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Curing Cancer With Viruses Staff Writer

Tuesday, March 31, 2015

Curing Cancer With Viruses

In late March 2015, media focused on the work of Dr. Matthias Gromeier and others at Duke University’s Preston Robert Tisch Brain Tumor Center in fighting brain tumors with genetically altered poliovirus.

A brief, and therefore inadequate, explanation of the treatment is:
1. doctors remove part of the poliovirus’ genetic material and replace it with a human rhinovirus (the type causing the common cold) so the poliovirus cannot harm normal cells;
2. a small amount of the altered poliovirus is infused into a brain tumor once via a 1-millimeter diameter catheter inserted through the skull and directed by 3-D imaging;
3. the altered poliovirus removes the protective measures that all human cancers supposedly have to shield them from our immune system;
4. the cancer cells burst open and are killed without affecting normal cells; the tumor shrinks, ideally to nothing.

The treatment is dedicated to fighting an especially deadly type of brain tumor called glioblastoma multiforme (GBM) and is currently in human safety trial (a Phase I study). The Phase I study aims to develop the correct dosage of altered poliovirus, strong enough to effectively combat the cancer yet not so strong that it prompts dangerous immune responses like massive swelling of the brain. To date, 22 patients received the treatment, 11 died, 11 have improved and 3 of the fortunate 11 are cancer-free. The researchers are welcoming participants who can contact them here: or by calling 919-684-5301.

Amazing, isn’t it? Yet, researchers have been working with cancer-fighting viruses for decades because some types of viruses can apparently enter any bodily cell and kill it. That’s quite valuable when dealing with human cancers, all of which reportedly develop shields from our immune systems.

Dr. Gromeier himself has worked with the poliovirus for 25 years, first at State University of New York at Stony Brook and obtaining patents for the therapy with virologist and organic chemist Eckard Wimmer and the Research Foundation of SUNY at Stony Brook in 2003 and 2006.

The HIV virus is also being tested for cancer treatment. Pennsylvania University researchers are working on a cancer treatment in which white blood cells are removed from a cancer patient’s body, re-engineered by genetically altered HIV virus and re-infused into the patient’s body to attack the cancer. That treatment, financially supported by a company called Novartis, is supposedly close to application for FDA approval.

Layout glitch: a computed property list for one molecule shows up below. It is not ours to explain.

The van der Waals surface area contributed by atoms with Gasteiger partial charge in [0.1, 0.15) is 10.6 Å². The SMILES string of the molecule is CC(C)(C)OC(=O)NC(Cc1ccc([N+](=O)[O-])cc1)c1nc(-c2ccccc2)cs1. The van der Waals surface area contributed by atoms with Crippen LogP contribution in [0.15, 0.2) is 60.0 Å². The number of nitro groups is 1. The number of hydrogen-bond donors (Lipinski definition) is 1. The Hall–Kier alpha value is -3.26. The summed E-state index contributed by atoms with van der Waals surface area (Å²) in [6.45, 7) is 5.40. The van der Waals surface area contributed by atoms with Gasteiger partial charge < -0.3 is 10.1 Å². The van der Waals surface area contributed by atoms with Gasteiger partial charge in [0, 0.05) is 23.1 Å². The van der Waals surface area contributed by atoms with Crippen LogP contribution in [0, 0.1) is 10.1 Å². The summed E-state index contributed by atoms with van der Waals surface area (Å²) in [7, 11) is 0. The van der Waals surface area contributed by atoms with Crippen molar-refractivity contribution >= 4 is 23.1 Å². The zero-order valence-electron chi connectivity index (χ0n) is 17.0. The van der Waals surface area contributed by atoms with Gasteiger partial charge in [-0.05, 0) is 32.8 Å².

The Herpes Simplex virus is also being tested for cancer treatment, specifically to fight melanoma. The treatment, called T-Vec and owned by Amgen, is set for review by 2 of the FDA’s independent expert committees on April 29th and the FDA says it will issue a final decision on T-Vec’s approval by October 27th.

These are just a few of the dozens of experimental treatments using genetically altered viruses. How ironic that the poliovirus, HIV, Herpes Simplex and other viruses normally associated with paralysis, autoimmune disease, infections and other human scourges will kill one of our most feared killers: Cancer.

By Kathy Catanzarite

Source: Kathy Catanzarite - Staff Writer

Note from This article is to be used as an educational guide only and should not be interpreted as a legal consultation. Readers of this article are advised to seek an attorney if a legal consultation is needed. Laws may vary by state and are subject to change, thus the accuracy of this information can not be guaranteed. Readers act on this information solely at their own risk. Neither the author,, or any of its affiliates shall have any liability stemming from this article.

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